Sports Injuries

With the London Olympics looming more of us than ever are likely to be inspired to take up a new sport. However, starting a new activity can all too often lead to injury through initial over-enthusiasm, making preparation key to long term participation & sporting success. Having been in professional sport here, America and in Europe for nearly two decades I have come to one simple approach in the prevention and treatment of sports injuries; keep it simple.

It may sound strange but if you are not used to activity see your GP or osteopath to make sure you are fit to take part in any activity. Other than general health concerns the most common complaint arising out of pursuing a new activity are back, knee and ankle problems.

Trying to prevent yourself from becoming injured usually means taking time when starting your new activity. Rest is just as important as the activity. It is during your rest period that your body can make the adjustments to your activity. Naturally, stretching, warming up and warming down are essential. Eating proper meals at least an hour before activity. Hydration in the form of water will prevent cramps and aid your recovery. Unless you are dehydrated or running in extreme weather conditions there is no need to carry water with you, it’s too late.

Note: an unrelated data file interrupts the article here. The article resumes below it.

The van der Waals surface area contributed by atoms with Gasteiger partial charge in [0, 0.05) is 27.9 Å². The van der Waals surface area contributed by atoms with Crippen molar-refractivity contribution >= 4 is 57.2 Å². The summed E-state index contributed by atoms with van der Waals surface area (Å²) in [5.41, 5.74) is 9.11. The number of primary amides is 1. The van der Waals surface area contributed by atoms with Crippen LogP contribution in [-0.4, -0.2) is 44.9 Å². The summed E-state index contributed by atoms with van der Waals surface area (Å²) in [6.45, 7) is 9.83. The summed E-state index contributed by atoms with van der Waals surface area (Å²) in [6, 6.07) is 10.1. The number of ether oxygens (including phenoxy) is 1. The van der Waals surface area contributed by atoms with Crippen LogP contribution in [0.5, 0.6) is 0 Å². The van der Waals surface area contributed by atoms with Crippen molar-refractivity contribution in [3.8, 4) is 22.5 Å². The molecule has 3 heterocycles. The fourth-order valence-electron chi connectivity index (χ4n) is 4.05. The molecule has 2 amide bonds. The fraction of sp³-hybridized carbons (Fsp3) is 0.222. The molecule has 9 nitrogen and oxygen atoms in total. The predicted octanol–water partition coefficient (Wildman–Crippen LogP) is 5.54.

Always begin your training in short episodes. With running you should start with 10 to 15 minutes. Playing tennis could be an hour, which is more sociable. Warm ups and stretching should be an independent part of your sport and will make stretching and warming up before you perform much easier. Muscles soreness the day after the day is usual but if it continues see your GP or osteopath there may be an underlying problem that your activity has highlighted.

Here are my 5 tips for safe and enjoyable activity:

  1.  Get a medical checkup from your GP or osteopath.
  2. Eat and drink water properly. Especially, drinking on a regular basis. You should drink an average of one and a half litres a day.
  3. Stretch and warm up independently of your activity. Stretch, warm up and warm down as part of the activity.
  4. Take your time when starting. Rest is as important as the sport.
  5. If you feel you have a problem, don’t leaving it. Any simple problems can be cleared up in a relatively short time.

Walter Llewellyn McKone, DO is an osteopath practicing in Alexandra Palace and Winchmore Hill. He is an author, lecturer and practitioner in general osteopathic medicine, paediatrics, sports medicine, psychology, philosophy and influenza.

Appointments 020 8889 1610. You can follow Walter on Twitter: @mckoneosteo and on waltermckone.wordpress.com

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